This is one of those sequels that truly has the same feel as the original. Granted, it isn't as fresh as the original...but it's a re-match that can't be missed. If you liked the original "Rocky", then you definitely ought to check this one out, I don't think you'll be disappointed. I hope you like the film as much as I do. Thanks for reading,


Reviewed by MovieAddict2014 7 / 10

One of the best sequels ever made. I'm not joking.

I have to hand it to Sylvester Stallone – he did the impossible with 'Rocky II' and made a successful follow-up to 'Rocky,' winner of the 1976 Best Picture Academy Award.

Some argue that 'Taxi Driver' (also nominated) deserved the Oscar more. I'm not so sure. 'Rocky' came along at just the right time – it was an uplifting story and people needed that back then. Now, 'Taxi Driver' is usually considered the superior of the two – but they're entirely different and, in my opinion (and it's a rare one), 'Rocky' is just as good – but in a different way. They're both great films, and I'm not saying that 'Taxi Driver' shouldn't have won – but I'm not necessarily saying it should have, either. 'Rocky's' achievement is monumental and it is one of the greatest films ever made. To say it's 'not as good' merely because it is more optimistic is nonsense.

So what's so great about 'Rocky II' and why is it generally underrated? (Its average user score right now on the Internet Movie Database -- with over 8,000 votes -- is a measly 6.2/10, compared to the original's 7.7)

Because it maintains the focus of the first film, and continues the story rather well. A story that didn't really need to be continued, per se, but nevertheless formed the foundation of one of the greatest film franchises of all time. That's right – many people hate the 'Rocky' sequels, but apart from 'Part V,' they're all surprisingly entertaining – and, more importantly, well made. I like them; they entertain me, and I think they all serve their purpose.

What's particularly interesting about 'Rocky II' is that apart from repeating the central theme of fighting Apollo Creed (Carl Weathers), Rocky (Stallone) goes through a character arc here that many sequels totally ignore – we see the after-effects of his fight, and him struggling to adapt to the 'New Life.'

Rocky is not a smart person. But he is one of cinema's deepest characters. Stallone (who wrote all the scripts and directed three of the sequels) succeeds at evolving Rocky's self-confidence. After winning a small fortune from his famous fight with Creed, he goes out on an impulsive shopping spree, buying a cool car, a new leather jacket (with a tiger – the beast with the 'eye' that Rocky re-captures in 'Part III' – printed on the back), and a new luxurious apartment for him and his wife Adrienne (Talia Shire).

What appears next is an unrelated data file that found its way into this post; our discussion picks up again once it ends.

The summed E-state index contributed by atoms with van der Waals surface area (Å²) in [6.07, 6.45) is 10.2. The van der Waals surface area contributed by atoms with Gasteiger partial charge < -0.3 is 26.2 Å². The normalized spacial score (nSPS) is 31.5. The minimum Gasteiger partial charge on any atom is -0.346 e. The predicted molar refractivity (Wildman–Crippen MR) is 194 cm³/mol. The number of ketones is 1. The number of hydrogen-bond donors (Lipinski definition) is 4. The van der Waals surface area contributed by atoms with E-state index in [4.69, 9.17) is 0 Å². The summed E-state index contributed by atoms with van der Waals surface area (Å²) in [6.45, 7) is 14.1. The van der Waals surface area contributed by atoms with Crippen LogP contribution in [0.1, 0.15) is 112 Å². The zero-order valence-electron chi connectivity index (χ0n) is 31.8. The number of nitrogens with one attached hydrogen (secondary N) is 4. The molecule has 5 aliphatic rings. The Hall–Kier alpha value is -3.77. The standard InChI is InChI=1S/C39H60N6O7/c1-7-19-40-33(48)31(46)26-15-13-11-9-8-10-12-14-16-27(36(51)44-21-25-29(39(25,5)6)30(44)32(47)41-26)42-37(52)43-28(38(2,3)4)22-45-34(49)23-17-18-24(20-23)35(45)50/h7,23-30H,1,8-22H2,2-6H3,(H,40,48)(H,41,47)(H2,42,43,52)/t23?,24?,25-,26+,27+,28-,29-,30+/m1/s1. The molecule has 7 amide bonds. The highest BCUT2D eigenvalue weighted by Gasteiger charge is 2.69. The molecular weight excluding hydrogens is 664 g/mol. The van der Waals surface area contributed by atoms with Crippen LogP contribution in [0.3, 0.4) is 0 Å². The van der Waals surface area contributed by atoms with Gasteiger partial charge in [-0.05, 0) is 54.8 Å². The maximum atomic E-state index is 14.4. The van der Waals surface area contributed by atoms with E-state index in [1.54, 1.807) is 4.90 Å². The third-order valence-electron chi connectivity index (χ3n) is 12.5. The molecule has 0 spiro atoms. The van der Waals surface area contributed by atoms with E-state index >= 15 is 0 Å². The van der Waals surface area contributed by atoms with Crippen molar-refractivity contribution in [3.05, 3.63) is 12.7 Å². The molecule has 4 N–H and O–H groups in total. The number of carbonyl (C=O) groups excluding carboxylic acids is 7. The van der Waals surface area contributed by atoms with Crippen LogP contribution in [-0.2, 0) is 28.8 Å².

The problem is that Rocky soon runs out of money. His happy-go-lucky personality crashes when he is faced with the prospect of losing it all. He promised Adrienne never to fight again, and keeps his word by trying to get a 'real' job at the meat-processing factory (the same one he trained at in the original film). However due to staff cut backs he is fired and soon realizes that he was born for one reason: To fight.

Meanwhile, Apollo is eager to take on 'The Italian Stallion' again – to prove he isn't the coward that criticizers are implying he is. He entices Rocky back into the ring for a final match – and to say that the outcome is satisfactory is an understatement.

Most people seem to forget that Stallone is almost solely responsible for the entire success of 'Rocky' as a whole. He came up with the idea, wrote a script, fought to get it made, fought to become the leading star, and literally fought to get in shape. All of this fighting paid off – and it continued to pay off as he kept on cranking out all the sequels.

Indeed, the 'Rocky' legacy is often poked fun at because it is the typical endless Hollywood moneymaking franchise. But 'Rocky II' and 'III' (more so than the other two sequels) have guts, power, determination and focus – they've got the so-called 'Eye of the Tiger' and I can't really say that I agree with anyone who says these movies are worthless. They aren't masterpieces but they certainly aren't trash, either. I give 'Rocky II' a hearty recommendation – it's a truly solid sequel that surprises us right when we expect to be disappointed.